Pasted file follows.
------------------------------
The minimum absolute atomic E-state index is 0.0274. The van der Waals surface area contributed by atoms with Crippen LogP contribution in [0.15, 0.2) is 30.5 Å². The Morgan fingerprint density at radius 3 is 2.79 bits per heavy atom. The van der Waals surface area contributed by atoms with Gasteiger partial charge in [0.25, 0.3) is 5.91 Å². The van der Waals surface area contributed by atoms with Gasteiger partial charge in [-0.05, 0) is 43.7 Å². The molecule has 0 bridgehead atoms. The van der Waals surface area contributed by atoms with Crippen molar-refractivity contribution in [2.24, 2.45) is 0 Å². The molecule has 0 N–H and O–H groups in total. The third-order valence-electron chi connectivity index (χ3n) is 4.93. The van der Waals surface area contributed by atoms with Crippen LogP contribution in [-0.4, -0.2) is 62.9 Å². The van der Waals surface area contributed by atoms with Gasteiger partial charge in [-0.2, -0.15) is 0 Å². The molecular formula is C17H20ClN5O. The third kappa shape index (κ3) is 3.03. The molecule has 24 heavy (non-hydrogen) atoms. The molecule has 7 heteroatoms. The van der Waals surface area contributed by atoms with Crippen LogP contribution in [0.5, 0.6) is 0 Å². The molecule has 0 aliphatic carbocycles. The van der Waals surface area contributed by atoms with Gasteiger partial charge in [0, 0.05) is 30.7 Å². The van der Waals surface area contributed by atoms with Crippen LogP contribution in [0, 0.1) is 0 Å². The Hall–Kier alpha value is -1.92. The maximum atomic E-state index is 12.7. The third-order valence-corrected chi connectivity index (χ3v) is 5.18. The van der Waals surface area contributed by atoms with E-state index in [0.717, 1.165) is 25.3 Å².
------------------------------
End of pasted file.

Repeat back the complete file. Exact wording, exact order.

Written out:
The minimum absolute atomic E-state index is 0.0274. The van der Waals surface area contributed by atoms with Crippen LogP contribution in [0.15, 0.2) is 30.5 Å². The Morgan fingerprint density at radius 3 is 2.79 bits per heavy atom. The van der Waals surface area contributed by atoms with Gasteiger partial charge in [0.25, 0.3) is 5.91 Å². The van der Waals surface area contributed by atoms with Gasteiger partial charge in [-0.05, 0) is 43.7 Å². The molecule has 0 bridgehead atoms. The van der Waals surface area contributed by atoms with Crippen molar-refractivity contribution in [2.24, 2.45) is 0 Å². The molecule has 0 N–H and O–H groups in total. The third-order valence-electron chi connectivity index (χ3n) is 4.93. The van der Waals surface area contributed by atoms with Crippen LogP contribution in [-0.4, -0.2) is 62.9 Å². The van der Waals surface area contributed by atoms with Gasteiger partial charge in [-0.2, -0.15) is 0 Å². The molecular formula is C17H20ClN5O. The third kappa shape index (κ3) is 3.03. The molecule has 24 heavy (non-hydrogen) atoms. The molecule has 7 heteroatoms. The van der Waals surface area contributed by atoms with Crippen LogP contribution in [0.5, 0.6) is 0 Å². The molecule has 0 aliphatic carbocycles. The van der Waals surface area contributed by atoms with Gasteiger partial charge in [0, 0.05) is 30.7 Å². The van der Waals surface area contributed by atoms with Crippen LogP contribution in [0, 0.1) is 0 Å². The Hall–Kier alpha value is -1.92. The maximum atomic E-state index is 12.7. The third-order valence-corrected chi connectivity index (χ3v) is 5.18. The van der Waals surface area contributed by atoms with E-state index in [0.717, 1.165) is 25.3 Å².